Of course, the fantasy sitcom trend didn’t only focus on romantic relationships, with both The Addams Family and The Munsters centered around two oddball American families giving normal a try (or at least, redefining “normal” on their own terms). Both the Addamses and the Munsters see themselves as perfectly normal and tend to view their non-supernatural family members or more conventional neighbors as being a bit peculiar. They enjoy a cozy, cordial home life with a large extended family. Sure, their houses might be filled with cobwebs and decorated like it’s Halloween all year round, but it’s clear that they all care deeply about one another and have a great time without worrying about outside opinions. Give me a witty, magical found family yesterday, please…
I think it’s important to note that, even though these series were intended to be slightly satirical, all of these shows celebrate the frankly wonderful idea that all kinds of families—even those that with very obvious or hidden differences that might set them apart or make them seem strange to outsiders—can still claim a life full of love, happiness, and acceptance. The shows make fun of the straight-laced American families that surround our protagonists while reaffirming the idea love, friendship, partnership, and family are valuable and desirable. Because shows like Bewitched, I Dream of Jeannie, The Addams Family and The Munsters center family values and partnership, they can make jokes about stodgier aspects of American life while still embracing the familial stability at the center of it all, in their own unconventional ways.
Historians who study Sixties-era America can tell you far better than I can, but even a relative novice like me has a base-level understanding that a countercultural movement was rising up to challenge many of the traditional values and assumptions prevalent at that time. These sitcoms were appealing to both sides of the American public—the radical and the traditional—by gently presenting magical others who, deep down, wanted to live a normal, happy life. Readers of today’s cozy fantasy fiction will likely recognize that the subgenre has picked up these thematic threads and questioning of “normalcy,” while embracing a more radical insistence on inclusivity and celebrating difference in a way these older shows never could.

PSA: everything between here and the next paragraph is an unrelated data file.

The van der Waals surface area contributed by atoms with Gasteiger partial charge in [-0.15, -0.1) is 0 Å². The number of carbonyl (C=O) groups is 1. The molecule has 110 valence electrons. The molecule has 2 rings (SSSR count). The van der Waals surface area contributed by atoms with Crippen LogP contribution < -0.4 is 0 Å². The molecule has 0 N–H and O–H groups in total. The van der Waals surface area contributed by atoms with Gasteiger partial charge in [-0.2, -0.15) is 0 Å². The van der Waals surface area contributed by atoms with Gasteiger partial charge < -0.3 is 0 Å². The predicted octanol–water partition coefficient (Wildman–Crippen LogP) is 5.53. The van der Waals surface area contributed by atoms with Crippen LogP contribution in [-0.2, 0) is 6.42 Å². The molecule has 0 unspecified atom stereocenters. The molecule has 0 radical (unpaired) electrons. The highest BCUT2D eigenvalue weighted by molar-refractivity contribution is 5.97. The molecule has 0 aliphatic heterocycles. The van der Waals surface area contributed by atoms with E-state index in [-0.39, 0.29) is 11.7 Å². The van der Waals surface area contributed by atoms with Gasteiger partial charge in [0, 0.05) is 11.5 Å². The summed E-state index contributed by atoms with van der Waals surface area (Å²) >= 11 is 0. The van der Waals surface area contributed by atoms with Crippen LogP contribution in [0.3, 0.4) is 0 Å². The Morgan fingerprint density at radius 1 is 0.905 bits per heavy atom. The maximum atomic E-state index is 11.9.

As the outside world has become more hectic and disruptive, the appeal of living happily contained domestic lives seems to become more and more appealing, at least for some of us. Who doesn’t want to spend more time at home with a warm drink of your choice and a hobby to keep you occupied? A personal mantra of mine for 2023 is to “say no and do less”: I don’t want to #girlboss my way through life, thank you very much. I want to do a manageable amount of work, get a reasonable amount of sleep, and talk to friends and family often enough. If I could blink and have my laundry done and dinner ready, I promise you I would. These goals, while they’re not the kind of things that never rate a mention in more epic fare, are the kind of thing that cozy fantasy books understand and tend to revel in.
During the pandemic, there was increased interest in crafting, home improvement, and cooking. It is fair to say that aesthetics like cottagecore, cottagegore, and goblincore, which all embrace the relaxing nature of homemaking, also experienced a bit of a boom. These trends support a reclaiming of home space activities as restorative, and an extension of important self-care that anyone can engage with and enjoy. So perhaps it’s unsurprising that I’ve noticed similar kinds of narrative focus on magic as a tool for homemaking or family in the recent boom in cozy fantasy books.
Although “cozy fantasy” as a category wasn’t in widespread use before 2022, the subgenre has seen an undeniable uptick in interest among fantasy readers. Bookish tiktokers like @megstearoom and @books.with.lee have done quite a lot to help define and promote the cozy fantasy genre (and the tag has more than 18 million views). Your exact definition of what constitutes cozy fantasy might differ from another reader’s, but we can generally agree that books that earn the label tend to spark warm, “cozy” feelings with relatively low stakes, spinning feel-good stories that center community building or maintenance (so family, found family, and/or friendship). Just a few recent standouts include Can’t Spell Treason Without Tea by Rebecca Thorne, Legends & Lattes by Travis Baldree, Witchful Thinking by Celestine Martin, and The Very Secret Society of Irregular Witches by Sangu Mandanna, which all explore the fantastical in narratives that focus on domesticity.